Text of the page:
The Phantom strikes like a thunderbolt but moves softer than a stalking great cat.
- Old Jungle Saying
As we grow older, our tastes evolve, our hobbies mature, we embrace the upgraded version of our pastimes. We quit playing Mario in those archaic Sega consoles and move on to playing Modern Warfare in the highly sophisticated PS3s and X-boxes. We turn our Walkmans off and switch on to our I-pods, I am running out of metaphors here, but you get the picture right?
In this Digital Age where a revolution is born within a hundred and forty characters, and the crowd for an uprising is gathered in our Facebook walls, everything that we do has a digital signature to it. Even the art of reading has evolved - from flipping the pages of a book whilst taking in its smell, that tells the age of a book, just like the taste does for a wine - it is now all about pressing the navigation keys or maneuvering the screen through a touch screen. Our PDAs and tablets do not possess the soul and essence of a book, they are cold, hard and metallic - they are what they are: an object, unlike a book that in our hands feels like a living creature which moves and breathes, that has a smell and a taste of its own. Every now and then we need to go back a few years to a time when things were much simpler, when reading a book was only about flipping pages where with every new page we got closer to the lives of the people that resided within it. A few days back during one of my day-dreaming sessions at work I had mentally visited that part of my life where I had first made friends with books. Or a more adolescent and colorful version of a book which is known as comic books.
Having a parent as a school teacher inspite of a few pitfalls has one positive, it gives you access to the school library without the pressure of having to return the books within the two-week period. And it was in the summer vacation of 1992 that I had befriended comic world's first superhero, Lee Falk's "Phantom". Dubbed as "The Man Who Cannot Die" and the "Ghost Who Walks" by the jungle tribe of the fictitious nation named Bengalla, the Phantom fought crimelords and pirates who tried to disrupt the sanctity of the jungle and its tribesfolk. Two decades back Phantom was the most widely read superhero in the Indian hemisphere, as the first real contact a child could have with a man who fights evil within the pages of a book, he had captured our imagination like no other character could have. It wasn't Batman nor was it Superman who had pushed me to the fanboy extreme, but it was Phantom - whose skin-tight purple colored costume made me do the deluded act of wearing my underwear over my pants at the age of six.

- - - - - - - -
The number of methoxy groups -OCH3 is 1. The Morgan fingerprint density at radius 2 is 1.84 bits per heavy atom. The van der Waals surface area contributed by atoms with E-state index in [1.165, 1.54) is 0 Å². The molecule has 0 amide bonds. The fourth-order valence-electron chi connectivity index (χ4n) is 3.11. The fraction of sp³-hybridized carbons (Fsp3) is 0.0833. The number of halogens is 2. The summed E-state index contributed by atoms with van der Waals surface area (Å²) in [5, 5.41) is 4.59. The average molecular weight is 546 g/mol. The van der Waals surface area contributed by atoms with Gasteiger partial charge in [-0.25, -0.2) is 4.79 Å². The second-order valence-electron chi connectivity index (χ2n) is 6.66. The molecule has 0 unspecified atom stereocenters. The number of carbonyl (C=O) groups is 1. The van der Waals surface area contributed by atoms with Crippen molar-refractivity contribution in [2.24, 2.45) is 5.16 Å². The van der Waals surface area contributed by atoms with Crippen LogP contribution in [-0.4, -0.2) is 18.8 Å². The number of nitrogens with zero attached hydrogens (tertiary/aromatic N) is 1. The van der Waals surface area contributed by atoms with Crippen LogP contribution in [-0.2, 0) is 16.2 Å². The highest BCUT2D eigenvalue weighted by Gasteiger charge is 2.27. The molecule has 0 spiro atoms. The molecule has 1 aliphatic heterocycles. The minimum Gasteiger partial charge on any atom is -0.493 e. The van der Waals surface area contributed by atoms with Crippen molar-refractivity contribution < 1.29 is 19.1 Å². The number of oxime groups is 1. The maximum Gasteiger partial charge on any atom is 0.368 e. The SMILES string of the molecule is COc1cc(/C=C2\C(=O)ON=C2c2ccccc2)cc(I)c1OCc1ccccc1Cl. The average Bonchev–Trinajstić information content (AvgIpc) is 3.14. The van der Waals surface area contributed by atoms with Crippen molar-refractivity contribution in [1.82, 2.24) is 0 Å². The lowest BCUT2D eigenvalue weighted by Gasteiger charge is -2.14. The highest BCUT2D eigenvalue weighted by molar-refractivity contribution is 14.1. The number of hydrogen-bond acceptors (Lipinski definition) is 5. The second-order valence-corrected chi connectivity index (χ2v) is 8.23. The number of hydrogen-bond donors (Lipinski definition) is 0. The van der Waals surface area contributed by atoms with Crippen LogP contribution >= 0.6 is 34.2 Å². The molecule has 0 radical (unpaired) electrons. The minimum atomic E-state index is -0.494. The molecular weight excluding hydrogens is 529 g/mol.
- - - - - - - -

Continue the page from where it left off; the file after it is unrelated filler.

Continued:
Phantom did not possess the superhero powers of a Superman, neither was he bitten by a spider to be gifted with freak-like abilities. He was more like Batman or infact Batman was more like the Phantom who used his intellect, his strength and his legend of being an immortal to spook and strike at his enemies. Another similarity between the two masked vigilantes was that they never killed their enemies, while Batman used his boomerang based Batarang to disarm his enemies, the Phantom used his gun to disarm his foes by shooting their weapons out of their hands.
He was a protector and an avenger, the duality of which was symbolized with his two rings. The Skull Ring on his right hand when punched on his adversary's face left an indelible impression of the skull on their face, and the ring of Crossed Swords which was a symbol of the Phantom's goodwill towards those who had it stamped on their hand. The Phantom also had the support of his trusted steed Hero, and Devil - his wolf who is always mistaken as a dog by the villains. He also doubles up as the Commander of the Jungle Patrol - an elite crime fighting unit in the jungles of Bengalla, and surprisingly also keeps his identity as a secret only to be known within the unit as a man they have heard of but never seen. Phantom's real identity was Kit Walker, a man who stayed away from alcohol and always preferred milk in bars when he visited the city to meet his lady love Diana Palmer.
In this day and age where lesser enigmatic superheroes like Captain America, Thor and the Green Lantern are revived by the Marvel and DC Comic franchises, its disheartening to see Phantom - the world's first ever comic book hero to not find a suitable relaunch in the cinemas. I say relaunch because there was a movie made on The Phantom in 1997 which starred that guy Billy Zane (#youremember) who loses Kate Winslet to Leo Dicaprio in the movie Titanic as the Phantom. A flop it may have been, nevertheless it didn't stop me from watching my favorite purple-colored-figure-hugging-tights-wearing crime fighter kick some ass on the big screen, whilst my parents were watching Se7en on the other screen. If I were an eleven-year old, I would recommend the movie to you as a mad fanboy, but more than a decade has passed and sanity has prevailed within me as I wear my pants over my underwear these days. Yet, I wish I could go back to being a six-year old in my summer vacations reading the legend of Phantom, immersed in the vivid imagery, as Lee Falk gifted me with a superhero who true to the legend is immortal for he still resides in my memories.